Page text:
Would it make a difference if I make the vector like this: gVec = vector<int>(); gVec.reserve(50000000); // push_back default values Yes it definitiely makes a difference Using push_back() to fill in the default values may turn out a lot less efficient. To have the same operations as with done with the constructor vector<int>(50000000, ...


3

You will greatly enhance what you learn from this question by stepping through the two options in the debugger - seeing what the std::vector source code does should be instructive if you can mentally filter out a lot of the initially-confusing template and memory allocation abstractions. Demystify this for yourself - the STL is just someone else's code, and ...


3

I assumed that since I named the new StringBuilder/StringBuffer object the same name, it would override the value of the previously initialized sNumber variable No, if you name the StringBuilder the same name as the field, it will hide the field. (The only way to access the field would then be through this.sNumber.) You can solve it without a temporary ...


3

Since one of the constructors is expecting ready-made Morse Code data (so it is more like a "constructor" - literally constructing an object from the data), and the other has to do some conversion, it might make more sense to make a static factory method called something like convert: /* * Constructor that takes the Morse Code as a String as a parameter ...


3

def someClass = new SomeClass(a) your def defines a method. Invoking the method calls new SomeCLass(a). for (i <- 1 to 3) { someClass.getData(i) } Your for loop calls the someClass method three times. Each of those invocations calls new SomeClass(a). The constructor calls init each time. someClass then returns the new instance, and getData is ...


3

The Generic Types are at wrong places public class Stock<E> { private ArrayList<E> list; public Stock() { this.list= new ArrayList<E>(); } public void add(E item) { this.list.add(item); } }


3

Well, As I can't comment because of my reputation, I write an answer instead Your Song class has an constructor that takes a pointer to the Album class so assume that you have the following code: Album* album = new Album(); Song song = new Song(album); In the first line you create a new album and in the second line you create a new song with the ...


2

There is a difference, and that difference lies in the prototype of the object you returned. The second way, with new makes an object that inherits from the prototype of the MakeMe function, while the first one with {} just creates a stand-alone object that is not related to MakeMe at all. I've show that in two simplified examples. function ...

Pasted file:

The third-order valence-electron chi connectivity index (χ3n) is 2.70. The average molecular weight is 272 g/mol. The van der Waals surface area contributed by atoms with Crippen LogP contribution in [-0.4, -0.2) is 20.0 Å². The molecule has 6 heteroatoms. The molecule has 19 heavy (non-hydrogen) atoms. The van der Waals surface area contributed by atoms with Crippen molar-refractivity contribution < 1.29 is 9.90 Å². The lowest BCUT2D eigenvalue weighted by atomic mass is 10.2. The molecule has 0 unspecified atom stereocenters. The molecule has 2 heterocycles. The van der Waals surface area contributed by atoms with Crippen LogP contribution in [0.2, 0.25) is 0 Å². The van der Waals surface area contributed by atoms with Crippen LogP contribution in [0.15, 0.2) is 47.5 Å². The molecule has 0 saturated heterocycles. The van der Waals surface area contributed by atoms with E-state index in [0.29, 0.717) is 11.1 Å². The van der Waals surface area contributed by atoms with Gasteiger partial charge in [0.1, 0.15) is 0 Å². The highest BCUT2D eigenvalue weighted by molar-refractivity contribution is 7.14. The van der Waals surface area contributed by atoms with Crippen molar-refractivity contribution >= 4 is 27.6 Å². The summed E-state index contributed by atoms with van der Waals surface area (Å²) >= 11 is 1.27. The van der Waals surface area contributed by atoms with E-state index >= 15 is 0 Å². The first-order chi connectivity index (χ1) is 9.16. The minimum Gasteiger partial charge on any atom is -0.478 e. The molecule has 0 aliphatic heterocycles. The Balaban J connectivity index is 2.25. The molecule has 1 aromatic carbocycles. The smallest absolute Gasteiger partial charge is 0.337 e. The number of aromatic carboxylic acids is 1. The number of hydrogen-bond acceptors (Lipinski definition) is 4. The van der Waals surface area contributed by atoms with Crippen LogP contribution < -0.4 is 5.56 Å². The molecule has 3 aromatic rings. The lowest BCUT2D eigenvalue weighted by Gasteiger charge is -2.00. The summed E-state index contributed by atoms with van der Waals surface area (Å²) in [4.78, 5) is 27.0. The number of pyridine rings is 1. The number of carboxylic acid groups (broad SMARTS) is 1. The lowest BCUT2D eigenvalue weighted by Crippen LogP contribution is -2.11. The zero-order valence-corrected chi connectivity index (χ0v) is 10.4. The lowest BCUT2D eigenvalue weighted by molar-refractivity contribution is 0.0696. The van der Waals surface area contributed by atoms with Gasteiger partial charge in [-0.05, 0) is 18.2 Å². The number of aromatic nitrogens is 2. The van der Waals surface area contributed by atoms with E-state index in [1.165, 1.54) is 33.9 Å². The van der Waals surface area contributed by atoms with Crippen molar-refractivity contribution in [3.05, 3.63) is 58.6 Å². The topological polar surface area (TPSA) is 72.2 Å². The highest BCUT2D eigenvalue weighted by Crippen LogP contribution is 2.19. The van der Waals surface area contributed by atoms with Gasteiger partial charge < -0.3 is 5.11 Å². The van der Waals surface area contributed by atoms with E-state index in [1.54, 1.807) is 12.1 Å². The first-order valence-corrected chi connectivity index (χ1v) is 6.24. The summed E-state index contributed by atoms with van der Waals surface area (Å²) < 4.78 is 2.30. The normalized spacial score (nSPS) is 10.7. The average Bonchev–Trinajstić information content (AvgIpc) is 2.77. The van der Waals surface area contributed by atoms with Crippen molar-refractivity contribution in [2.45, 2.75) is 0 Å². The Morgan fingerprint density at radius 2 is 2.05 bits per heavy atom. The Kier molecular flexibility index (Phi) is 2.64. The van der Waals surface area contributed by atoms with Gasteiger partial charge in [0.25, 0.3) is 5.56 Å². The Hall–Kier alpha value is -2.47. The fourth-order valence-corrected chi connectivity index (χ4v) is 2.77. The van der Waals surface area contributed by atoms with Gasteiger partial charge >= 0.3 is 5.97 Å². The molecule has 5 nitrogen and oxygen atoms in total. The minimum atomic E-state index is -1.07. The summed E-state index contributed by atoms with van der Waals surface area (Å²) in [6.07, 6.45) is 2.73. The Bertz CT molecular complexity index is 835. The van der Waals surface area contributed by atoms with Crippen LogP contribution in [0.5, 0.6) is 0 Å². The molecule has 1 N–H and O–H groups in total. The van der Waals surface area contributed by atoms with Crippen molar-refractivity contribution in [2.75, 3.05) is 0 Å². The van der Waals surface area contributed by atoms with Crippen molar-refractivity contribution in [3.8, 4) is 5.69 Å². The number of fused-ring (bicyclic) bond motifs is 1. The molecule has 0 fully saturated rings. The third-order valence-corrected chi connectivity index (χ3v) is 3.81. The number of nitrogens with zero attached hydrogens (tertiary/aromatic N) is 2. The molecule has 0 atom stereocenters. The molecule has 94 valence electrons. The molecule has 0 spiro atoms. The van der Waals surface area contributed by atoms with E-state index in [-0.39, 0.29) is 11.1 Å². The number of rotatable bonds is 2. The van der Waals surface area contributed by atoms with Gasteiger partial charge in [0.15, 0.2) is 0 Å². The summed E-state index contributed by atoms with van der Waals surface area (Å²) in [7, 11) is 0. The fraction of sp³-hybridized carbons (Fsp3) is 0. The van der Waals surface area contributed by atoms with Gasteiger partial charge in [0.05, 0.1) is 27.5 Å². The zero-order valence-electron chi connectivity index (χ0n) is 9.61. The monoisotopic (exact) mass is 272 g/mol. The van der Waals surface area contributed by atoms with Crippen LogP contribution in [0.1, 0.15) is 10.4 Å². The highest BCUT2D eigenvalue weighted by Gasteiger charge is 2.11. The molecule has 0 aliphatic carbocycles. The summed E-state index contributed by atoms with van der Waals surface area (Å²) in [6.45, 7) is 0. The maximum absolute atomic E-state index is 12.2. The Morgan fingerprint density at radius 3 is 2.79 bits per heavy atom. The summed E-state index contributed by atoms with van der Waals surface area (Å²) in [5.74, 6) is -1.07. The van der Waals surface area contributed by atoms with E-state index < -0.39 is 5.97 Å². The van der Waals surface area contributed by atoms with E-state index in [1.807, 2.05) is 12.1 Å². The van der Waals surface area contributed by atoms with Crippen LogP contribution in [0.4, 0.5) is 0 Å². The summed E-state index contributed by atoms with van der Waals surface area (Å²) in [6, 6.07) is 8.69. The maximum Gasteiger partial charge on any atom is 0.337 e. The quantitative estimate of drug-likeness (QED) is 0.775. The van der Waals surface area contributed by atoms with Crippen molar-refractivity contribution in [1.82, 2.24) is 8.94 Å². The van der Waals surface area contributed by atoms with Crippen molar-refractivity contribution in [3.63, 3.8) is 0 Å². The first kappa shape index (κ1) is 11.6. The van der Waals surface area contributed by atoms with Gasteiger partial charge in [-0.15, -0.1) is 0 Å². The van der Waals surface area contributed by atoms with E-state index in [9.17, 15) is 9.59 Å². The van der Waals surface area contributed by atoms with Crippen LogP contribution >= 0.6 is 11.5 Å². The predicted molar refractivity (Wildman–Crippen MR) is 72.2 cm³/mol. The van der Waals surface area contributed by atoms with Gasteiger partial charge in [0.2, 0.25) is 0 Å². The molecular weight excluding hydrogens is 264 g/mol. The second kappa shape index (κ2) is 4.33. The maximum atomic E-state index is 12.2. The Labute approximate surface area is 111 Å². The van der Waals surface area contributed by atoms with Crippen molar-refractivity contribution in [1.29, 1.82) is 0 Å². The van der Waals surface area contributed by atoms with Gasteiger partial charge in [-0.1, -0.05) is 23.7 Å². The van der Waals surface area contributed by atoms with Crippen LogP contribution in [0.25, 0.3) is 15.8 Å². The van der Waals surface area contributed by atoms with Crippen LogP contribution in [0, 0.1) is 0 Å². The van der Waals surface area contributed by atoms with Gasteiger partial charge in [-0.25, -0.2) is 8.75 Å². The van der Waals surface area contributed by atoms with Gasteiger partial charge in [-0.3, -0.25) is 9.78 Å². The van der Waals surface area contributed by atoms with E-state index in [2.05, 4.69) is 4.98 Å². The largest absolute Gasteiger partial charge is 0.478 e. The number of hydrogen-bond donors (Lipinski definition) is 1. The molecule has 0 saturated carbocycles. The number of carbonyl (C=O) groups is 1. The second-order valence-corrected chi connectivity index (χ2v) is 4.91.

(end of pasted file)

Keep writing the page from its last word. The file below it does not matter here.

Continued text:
2

Mainly used for copy constructor. An example can be as follows: Like C++, Java also supports copy constructor. But, unlike C++, Java doesn’t create a default copy constructor if you don’t write your own. class Complex { private double re, im; // A normal parametrized constructor public Complex(double re, double im) { this.re = ...


2

For details about how a name lookup works in C++ see section 3.4 in the standard. In the case you described the basic idea is this: for an unqualified name (like Box your code), the compiler starts searching for a declaration in the current scope before moving up. When it finds a declaration for that name, any declaration, it stops. So in your case, when ...


2

I suppose in theory the constructor could start by allocating a small block of memory and expanding several times before returning, at least for types that didn't have side-effects in their copy constructor. This would be allowed only because there were no observable side effects of doing so though, not because the standard does anything to allow it ...


2

The no-argument constructor is calling the other constructor with arguments with the following line: this("JJ", 0);


2

reserve solely allocates storage. No initialization is performed. Applied on an empty vector it should result in one call to the allocate member function of the allocator used. The constructor shown allocates the storage required and initializes every element to zero: It's semantically equivalent to a reserve and a row of push_back's. In both cases no ...


2

instanceof checks an object to see if it was likely to have been constructed via the given constructor function. That prologue is there to handle the case where someone calls the MyClass constructor function without using new. It means you can use MyClass the way it's meant to be used: var c = new MyClass(); ...or without new: var c = MyClass(); In the ...


2

The problem is that your constructor does nothing. You should use this.name = name


2

Your problem is the specificity of the new operator. Your code basically behaves like this: var macintosh = (new get_type("a"))("red") Create an object of type get_type and then pass a parameter to it. What you want is this: var macintosh = new (get_type("a"))("red") First get the constructor, then use it.